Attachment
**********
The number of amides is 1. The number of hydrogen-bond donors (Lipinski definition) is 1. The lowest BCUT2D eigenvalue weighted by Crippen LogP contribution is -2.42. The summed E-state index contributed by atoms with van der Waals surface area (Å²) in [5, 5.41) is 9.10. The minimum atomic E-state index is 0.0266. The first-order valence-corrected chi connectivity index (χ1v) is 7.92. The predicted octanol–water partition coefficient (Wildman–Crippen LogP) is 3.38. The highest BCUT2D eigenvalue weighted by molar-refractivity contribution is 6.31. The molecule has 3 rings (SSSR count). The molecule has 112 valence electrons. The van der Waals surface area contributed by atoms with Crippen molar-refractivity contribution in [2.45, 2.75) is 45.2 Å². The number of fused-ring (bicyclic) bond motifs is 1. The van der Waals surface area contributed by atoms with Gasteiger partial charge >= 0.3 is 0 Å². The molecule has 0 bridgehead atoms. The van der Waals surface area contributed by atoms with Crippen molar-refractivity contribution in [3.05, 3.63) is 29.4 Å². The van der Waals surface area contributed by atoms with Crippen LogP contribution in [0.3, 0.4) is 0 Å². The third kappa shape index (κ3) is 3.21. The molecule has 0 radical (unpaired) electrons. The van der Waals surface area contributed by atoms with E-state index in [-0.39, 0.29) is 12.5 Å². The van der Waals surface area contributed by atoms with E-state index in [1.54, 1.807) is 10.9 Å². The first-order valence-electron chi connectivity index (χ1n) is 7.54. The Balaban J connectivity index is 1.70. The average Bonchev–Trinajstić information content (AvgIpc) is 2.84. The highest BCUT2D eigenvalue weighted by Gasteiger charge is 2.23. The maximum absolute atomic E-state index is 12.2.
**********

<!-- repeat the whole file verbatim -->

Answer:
The number of amides is 1. The number of hydrogen-bond donors (Lipinski definition) is 1. The lowest BCUT2D eigenvalue weighted by Crippen LogP contribution is -2.42. The summed E-state index contributed by atoms with van der Waals surface area (Å²) in [5, 5.41) is 9.10. The minimum atomic E-state index is 0.0266. The first-order valence-corrected chi connectivity index (χ1v) is 7.92. The predicted octanol–water partition coefficient (Wildman–Crippen LogP) is 3.38. The highest BCUT2D eigenvalue weighted by molar-refractivity contribution is 6.31. The molecule has 3 rings (SSSR count). The molecule has 112 valence electrons. The van der Waals surface area contributed by atoms with Crippen molar-refractivity contribution in [2.45, 2.75) is 45.2 Å². The number of fused-ring (bicyclic) bond motifs is 1. The van der Waals surface area contributed by atoms with Gasteiger partial charge >= 0.3 is 0 Å². The molecule has 0 bridgehead atoms. The van der Waals surface area contributed by atoms with Crippen molar-refractivity contribution in [3.05, 3.63) is 29.4 Å². The van der Waals surface area contributed by atoms with Crippen LogP contribution in [0.3, 0.4) is 0 Å². The third kappa shape index (κ3) is 3.21. The molecule has 0 radical (unpaired) electrons. The van der Waals surface area contributed by atoms with E-state index in [-0.39, 0.29) is 12.5 Å². The van der Waals surface area contributed by atoms with E-state index in [1.54, 1.807) is 10.9 Å². The first-order valence-electron chi connectivity index (χ1n) is 7.54. The Balaban J connectivity index is 1.70. The average Bonchev–Trinajstić information content (AvgIpc) is 2.84. The highest BCUT2D eigenvalue weighted by Gasteiger charge is 2.23. The maximum absolute atomic E-state index is 12.2.